For couples who are contemplating divorce or are already in the divorce process, an amicable ending can sometimes seem like a lofty and unrealistic goal. The bottom line is, if you can still communicate effectively then you can try to work together to reach a settlement of your marital estate which can save you time and money, hence an amicable ending.
The question many people have at this juncture is, “What do we need to talk about? or “Where do we start?” I often suggest that each party individually create a list, with supporting documentation of the following: monthly and annual income (gross and net), all assets and their values (such as bank accounts, fair market value of a home, retirement accounts, investment accounts, fair market value of a vehicle, cash value of any life insurance policy and the like) and all liabilities (such as mortgages, liens, loans, credit cards, student loans and the like). Once that list is completed by each person then it will allow the parties to come to the table, together, and share what list and documents they have compiled. It should be a full and complete disclosure of the entire marital (and non-marital estate) to now open up the lines of communication about what each party may want and how that allocation can take place.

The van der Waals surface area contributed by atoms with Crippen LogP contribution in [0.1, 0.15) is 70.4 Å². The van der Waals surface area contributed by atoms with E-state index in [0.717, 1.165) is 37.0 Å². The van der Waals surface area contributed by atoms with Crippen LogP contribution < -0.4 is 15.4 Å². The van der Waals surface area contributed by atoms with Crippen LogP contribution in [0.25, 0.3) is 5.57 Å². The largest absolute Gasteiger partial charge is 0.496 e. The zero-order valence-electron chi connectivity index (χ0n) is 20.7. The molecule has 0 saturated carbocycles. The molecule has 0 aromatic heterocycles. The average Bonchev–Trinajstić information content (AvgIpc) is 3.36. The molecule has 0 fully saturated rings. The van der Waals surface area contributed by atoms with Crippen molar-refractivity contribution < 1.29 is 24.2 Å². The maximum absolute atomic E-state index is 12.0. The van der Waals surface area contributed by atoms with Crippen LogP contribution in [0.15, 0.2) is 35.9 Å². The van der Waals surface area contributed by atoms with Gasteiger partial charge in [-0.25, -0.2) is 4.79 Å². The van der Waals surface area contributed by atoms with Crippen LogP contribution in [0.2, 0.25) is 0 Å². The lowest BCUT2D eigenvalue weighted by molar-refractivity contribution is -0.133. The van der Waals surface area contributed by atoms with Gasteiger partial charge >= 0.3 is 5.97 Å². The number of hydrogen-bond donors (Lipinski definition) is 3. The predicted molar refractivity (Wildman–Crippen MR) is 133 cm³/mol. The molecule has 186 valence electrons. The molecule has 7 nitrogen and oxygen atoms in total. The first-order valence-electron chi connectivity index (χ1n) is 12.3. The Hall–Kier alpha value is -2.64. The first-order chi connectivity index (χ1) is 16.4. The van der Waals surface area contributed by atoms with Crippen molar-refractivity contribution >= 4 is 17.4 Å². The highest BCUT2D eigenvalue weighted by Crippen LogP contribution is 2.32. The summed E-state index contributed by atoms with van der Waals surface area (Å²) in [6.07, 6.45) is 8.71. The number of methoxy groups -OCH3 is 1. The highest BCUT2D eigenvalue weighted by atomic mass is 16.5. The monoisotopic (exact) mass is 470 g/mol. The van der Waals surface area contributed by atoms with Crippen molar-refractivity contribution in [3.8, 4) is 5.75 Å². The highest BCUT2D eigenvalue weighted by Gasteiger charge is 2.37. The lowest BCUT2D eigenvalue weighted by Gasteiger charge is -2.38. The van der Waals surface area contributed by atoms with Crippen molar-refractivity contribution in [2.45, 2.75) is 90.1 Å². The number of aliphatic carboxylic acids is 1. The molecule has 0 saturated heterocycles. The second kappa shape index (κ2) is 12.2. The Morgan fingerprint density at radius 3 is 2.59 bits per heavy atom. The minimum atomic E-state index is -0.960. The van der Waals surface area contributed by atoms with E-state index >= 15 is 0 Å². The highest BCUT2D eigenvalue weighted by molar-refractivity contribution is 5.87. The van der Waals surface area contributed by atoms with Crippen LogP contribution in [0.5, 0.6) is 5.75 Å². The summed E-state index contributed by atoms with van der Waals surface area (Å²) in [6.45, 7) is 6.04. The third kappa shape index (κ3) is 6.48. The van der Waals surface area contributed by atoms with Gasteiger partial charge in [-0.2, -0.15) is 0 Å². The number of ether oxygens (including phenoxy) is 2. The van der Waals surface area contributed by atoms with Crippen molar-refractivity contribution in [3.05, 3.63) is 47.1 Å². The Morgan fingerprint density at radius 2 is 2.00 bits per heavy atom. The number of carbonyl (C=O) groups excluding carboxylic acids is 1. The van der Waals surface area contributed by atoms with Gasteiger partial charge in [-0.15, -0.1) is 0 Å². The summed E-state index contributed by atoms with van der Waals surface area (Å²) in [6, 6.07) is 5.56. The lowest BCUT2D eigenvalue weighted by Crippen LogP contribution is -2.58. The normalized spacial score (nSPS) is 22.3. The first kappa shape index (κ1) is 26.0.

Couples must keep in mind that it can become tricky at this point, as issues such as maintenance, child support and allocation of these disclosed assets and liabilities are governed by statute. Because of the intricate laws and uniqueness of how they apply to each case it is strongly recommended that each party retain an attorney (if they have not already done so) to ensure that they are well versed in the law and can then work with the attorneys to draft and implement settlement terms into a final Judgment for Dissolution of Marriage incorporating a Marital Settlement Agreement. Open communication with each other and the attorneys should streamline this process and hopefully allow you to have that amicable (and swift) ending at a much lesser cost both financially and emotionally.
Jennifer R. Ward has an undergraduate degree from the University of Missouri – Columbia in Journalism and is the founder of WARD FAMILY LAW, LLC. Ms. Ward was admitted to the Illinois bar in 2002 and continues to exclusively practice matrimonial and family law in the Chicagoland area. Additionally, Ms. Ward has been Adjunct Faculty at the John Marshall Law School since 2005 and teaches family law legal drafting to law students in a Legal Writing program that U.S. News and World Report ranked as #5 in the Country. Ms. Ward also had the honor of speaking at the “Leaving a Long-Term Marriage” workshop produced by The Lilac Tree, an Evanston-based not-for-profit resource for women contemplating divorce.
You can find Jennifer R. Ward, Founder of WARD FAMILY LAW, LLC at www.wardfamilylawchicago.com or you can follow her on Facebook @WardFamilyLaw, Instagram @divorcerer, Google Plus @Wardfamilylawchicago and Twitter @WardFamLawIL